wright’s tavern executive chef cary mcdowell photo by virginia harold

3 meals that changed Wright’s Tavern executive chef Cary McDowell's life

Chef Cary McDowell’s career started with a handwritten letter requesting an apprenticeship at famed French restaurant Lutèce in New York City. He left his parents’ home in Arkansas to apprentice there and, later, at Restaurant Bertrand in Greenwich, Connecticut, owned by Christian Bertrand, a former executive chef at Lutèce. (A portrait of McDowell making souffles at Bertrand’s now-closed restaurant hangs inside the dining room at Wright’s Tavern, where McDowell is executive chef.) During that time, he learned how to clean Dover sole, break down live lobsters and make puff pastry. He also learned discipline. “I get excited about making the simple things because there’s nowhere to hide,” he said. “To have the discipline and the desire to make things perfect every single time, that’s the essence of my profession; that’s what my job is.”

Hot Souffles, Restaurant Bertrand, 1991
“Restaurant Bertrand in Connecticut – that’s me right there, doing souffles. I was fortunate to have a pretty decent French apprenticeship experience. There is a hesitancy to let somebody very temporary do something significant. So, if you were lucky like I was, you got thrown in and you started doing stuff. That photograph on the wall is literally me learning how to make hot souffles, which is an art. They’re tedious, they’re exact, they’re delicate. What I love about it most is it proves that if you slow down and pay attention to every detail in the steps of making it, if you have the discipline to do that every time, [then] every time it works perfectly. Christian Bertrand taught me how to make that dish. It was the culmination of three or four basic lessons on my first couple days of work.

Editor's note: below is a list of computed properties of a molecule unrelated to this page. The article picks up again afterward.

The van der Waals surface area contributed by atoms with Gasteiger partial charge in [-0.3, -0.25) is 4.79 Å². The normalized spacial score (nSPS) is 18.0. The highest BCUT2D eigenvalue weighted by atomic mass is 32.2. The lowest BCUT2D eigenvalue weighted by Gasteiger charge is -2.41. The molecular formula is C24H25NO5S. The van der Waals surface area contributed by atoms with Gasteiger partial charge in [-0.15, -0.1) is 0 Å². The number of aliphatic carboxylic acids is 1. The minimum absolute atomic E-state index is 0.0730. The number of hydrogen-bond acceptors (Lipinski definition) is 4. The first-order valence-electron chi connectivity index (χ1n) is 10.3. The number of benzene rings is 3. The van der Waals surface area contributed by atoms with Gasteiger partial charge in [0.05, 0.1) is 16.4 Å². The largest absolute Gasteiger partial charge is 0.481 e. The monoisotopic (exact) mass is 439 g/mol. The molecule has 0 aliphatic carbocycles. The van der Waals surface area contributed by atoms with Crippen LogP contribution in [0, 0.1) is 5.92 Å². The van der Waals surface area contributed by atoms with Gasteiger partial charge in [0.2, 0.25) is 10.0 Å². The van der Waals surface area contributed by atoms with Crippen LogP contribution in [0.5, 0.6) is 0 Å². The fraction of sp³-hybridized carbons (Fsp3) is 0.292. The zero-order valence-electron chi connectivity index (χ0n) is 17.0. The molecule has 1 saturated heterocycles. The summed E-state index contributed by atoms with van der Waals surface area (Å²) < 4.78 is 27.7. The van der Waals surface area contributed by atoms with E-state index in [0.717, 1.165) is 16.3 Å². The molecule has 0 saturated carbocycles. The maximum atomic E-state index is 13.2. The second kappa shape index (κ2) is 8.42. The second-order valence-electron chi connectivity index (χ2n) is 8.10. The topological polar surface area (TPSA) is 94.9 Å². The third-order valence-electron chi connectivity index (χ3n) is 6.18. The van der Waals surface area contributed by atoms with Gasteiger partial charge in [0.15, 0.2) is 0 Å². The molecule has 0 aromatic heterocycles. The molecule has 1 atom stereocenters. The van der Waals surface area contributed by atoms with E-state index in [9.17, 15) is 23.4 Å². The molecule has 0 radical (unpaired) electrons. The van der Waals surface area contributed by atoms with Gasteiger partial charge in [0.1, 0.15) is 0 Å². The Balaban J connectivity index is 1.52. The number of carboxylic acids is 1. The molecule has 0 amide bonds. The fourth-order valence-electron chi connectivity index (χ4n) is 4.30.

The photographer was a wonderful guy too, Reuben Dauzoir; he was a pretty happening New York art guy. He came out of the club days of Studio 54, and he lived above me in our little apartment in Port Chester, New York. … He gave me that print for my graduation from culinary school; my parents hung that on their wall. My dad just passed away last year, and so I had it and when we were gathering stuff [for Wright’s Tavern], Matt [McGuire] asked if we could put it up. So, there it is.”

Dessert by Francois Payard, Daniel, 1993
“My parents came on my mother’s birthday to eat at Daniel [in New York City]. At that time, Julia Child and her friends had been coming to lunch there and knew [chef-owner] Daniel [Boulud] really well, and she would come back and say hi to us in the kitchen, so I got to somewhat know her.

Mom and Dad were there for the first time – they were having lunch, and Julia Child was also in the dining room. When Daniel and I went out to say hello to my parents and, in [Boulud’s] way, bring a whole bunch of stuff for the dessert course … Mrs. Child said, ‘Cary!’ My mother heard her say my name, and so she connected those dots, like, ‘Oh my God, Julia Child knows my son’s name?’ It was pretty overwhelming, and that’s really what made my stock go up in my parents’ eyes.”

Halibut, Wright’s Tavern, 2023
“King Louie was sort of Matt [McGuire]’s art project, and I helped his young folks become the chefs they needed to be. I had other jobs then, so I was never officially there, but my heart was always there; whatever Matt needed, I was always available.

As Matt and I discussed what was going to be on the [Wright’s Tavern] menu, one of the things we talked about was a halibut dish at King Louie. It was potato crusted, [but] it wasn’t quite this refined. I don’t want to say that to belabor the King Louie’s version, but the components are all the same. It’s just representative of how long we’ve been going down the road. This iteration wouldn’t have been possible then, but it is now because of all the things we’ve learned. It all started with a conversation about, ‘Remember how good that was? We should definitely have that on the menu here.’

The way the halibut exists at this moment is the result of that whole process of consideration, memory, inspiration and then ultimately the need to have something that’s unique to here. The way we figured out how to do the potato scales is not new – and by no means am I the first to do this – but, for us, it’s an evolution of what it was previously, and that’s the important thing. Matt and I wanted to do things that were recognizable and comfortable and classic. We don’t want to do riffs on things; we want to do the best thing. All roads have led to [Wright’s Tavern], it’s true, and I get really emotional about it. This is what we were always working toward, and here we are.”

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